The number of asylum-seekers in Germany has so far dropped significantly in 2016, compared to 2015, when over 1 million came into the country, tz.de and other German media report today, July 9, 2016. By the end of June 2016, there have been a total of 222,264 newly registered asylum-seekers. Germany’s Minister of the Interior Thomas de Maizere sees the main reason for the development in the closing of the so-called Balkan Route and the agreement on refugees reached between the EU and Turkey. De Maizere did not want to comment on possible future developments of the refugee situation and described the current state as “labile”.
The numbers of new refugees have been decreasing monthly, in January there were 91,000 and in June “only” 16,000. The majority of the refugees still coming to Germany are from Syria (75,000), Afghanistan (38,000), Iran (9,200) and Russia (5,300).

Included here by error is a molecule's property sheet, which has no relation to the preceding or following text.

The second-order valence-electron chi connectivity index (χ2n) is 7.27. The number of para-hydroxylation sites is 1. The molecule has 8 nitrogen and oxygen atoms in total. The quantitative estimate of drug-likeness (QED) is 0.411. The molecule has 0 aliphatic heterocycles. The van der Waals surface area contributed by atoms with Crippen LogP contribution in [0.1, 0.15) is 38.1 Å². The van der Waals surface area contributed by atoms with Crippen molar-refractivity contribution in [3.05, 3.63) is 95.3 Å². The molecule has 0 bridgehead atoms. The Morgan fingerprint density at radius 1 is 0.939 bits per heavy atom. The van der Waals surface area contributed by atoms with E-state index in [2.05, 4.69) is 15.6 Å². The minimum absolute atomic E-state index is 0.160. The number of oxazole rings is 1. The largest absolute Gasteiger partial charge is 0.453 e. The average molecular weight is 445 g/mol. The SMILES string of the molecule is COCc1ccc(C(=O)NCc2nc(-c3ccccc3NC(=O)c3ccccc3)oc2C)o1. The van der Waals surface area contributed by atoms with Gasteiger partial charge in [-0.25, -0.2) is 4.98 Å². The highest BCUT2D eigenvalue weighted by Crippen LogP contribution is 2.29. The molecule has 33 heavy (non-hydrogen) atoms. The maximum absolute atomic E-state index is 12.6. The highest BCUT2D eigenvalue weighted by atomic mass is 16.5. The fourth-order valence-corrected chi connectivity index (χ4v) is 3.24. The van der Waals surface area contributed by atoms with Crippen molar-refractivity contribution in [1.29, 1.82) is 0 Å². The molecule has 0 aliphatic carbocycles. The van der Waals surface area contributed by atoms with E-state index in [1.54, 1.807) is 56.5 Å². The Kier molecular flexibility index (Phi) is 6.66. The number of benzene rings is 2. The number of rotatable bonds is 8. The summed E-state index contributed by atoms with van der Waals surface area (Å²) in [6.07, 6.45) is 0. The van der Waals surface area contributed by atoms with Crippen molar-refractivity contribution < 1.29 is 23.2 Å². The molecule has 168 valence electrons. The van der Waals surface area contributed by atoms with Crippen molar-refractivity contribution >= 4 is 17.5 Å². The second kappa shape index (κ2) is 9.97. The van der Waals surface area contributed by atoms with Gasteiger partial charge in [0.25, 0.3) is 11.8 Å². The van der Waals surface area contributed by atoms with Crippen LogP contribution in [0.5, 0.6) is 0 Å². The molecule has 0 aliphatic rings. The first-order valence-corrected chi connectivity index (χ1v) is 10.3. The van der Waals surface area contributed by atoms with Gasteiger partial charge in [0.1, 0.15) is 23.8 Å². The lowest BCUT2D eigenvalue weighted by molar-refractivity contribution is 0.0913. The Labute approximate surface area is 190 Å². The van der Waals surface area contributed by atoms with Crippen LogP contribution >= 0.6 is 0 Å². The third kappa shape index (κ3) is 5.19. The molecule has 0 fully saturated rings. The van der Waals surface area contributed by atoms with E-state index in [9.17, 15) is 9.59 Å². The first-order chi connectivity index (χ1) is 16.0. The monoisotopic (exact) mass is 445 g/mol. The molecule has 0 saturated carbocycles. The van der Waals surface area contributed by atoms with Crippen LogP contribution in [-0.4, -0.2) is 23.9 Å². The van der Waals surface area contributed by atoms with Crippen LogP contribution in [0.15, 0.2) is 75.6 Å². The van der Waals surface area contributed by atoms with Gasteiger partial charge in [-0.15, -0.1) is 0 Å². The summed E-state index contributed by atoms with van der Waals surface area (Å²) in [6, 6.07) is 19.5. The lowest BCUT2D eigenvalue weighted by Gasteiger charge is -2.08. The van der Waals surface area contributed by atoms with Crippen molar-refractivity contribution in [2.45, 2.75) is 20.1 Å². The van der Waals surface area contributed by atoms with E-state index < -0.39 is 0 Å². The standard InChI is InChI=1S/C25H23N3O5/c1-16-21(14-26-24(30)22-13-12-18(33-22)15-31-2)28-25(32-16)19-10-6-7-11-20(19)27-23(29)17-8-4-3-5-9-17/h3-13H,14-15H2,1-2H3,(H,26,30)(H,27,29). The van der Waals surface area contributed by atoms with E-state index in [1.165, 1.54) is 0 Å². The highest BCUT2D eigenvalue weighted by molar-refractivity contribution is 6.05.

Agriculture Minister Christian Schmidt, a member of Bavaria's Christian Social Union (CSU), backed off of his party's call to set a limit on the number of refugees (refugee cap) allowed entering the country, "Rheinische Post" reported today. "The current situation along the Bavarian border is much more relaxed than it was a few months ago," Schmidt said. Setting an upper limit on the number of refugees entering the country "has become unnecessary due to the low migration numbers," he added: "I hope it stays that way."
Gunther Burkhardt, Head of the NGO Pro Asylum said that the new numbers were no reason to celebrate, but reason for concern. He said that refugee shelters in Germany were empty, while refugees in Greece were living on the streets and often don’t even get a chance to register for asylum for months.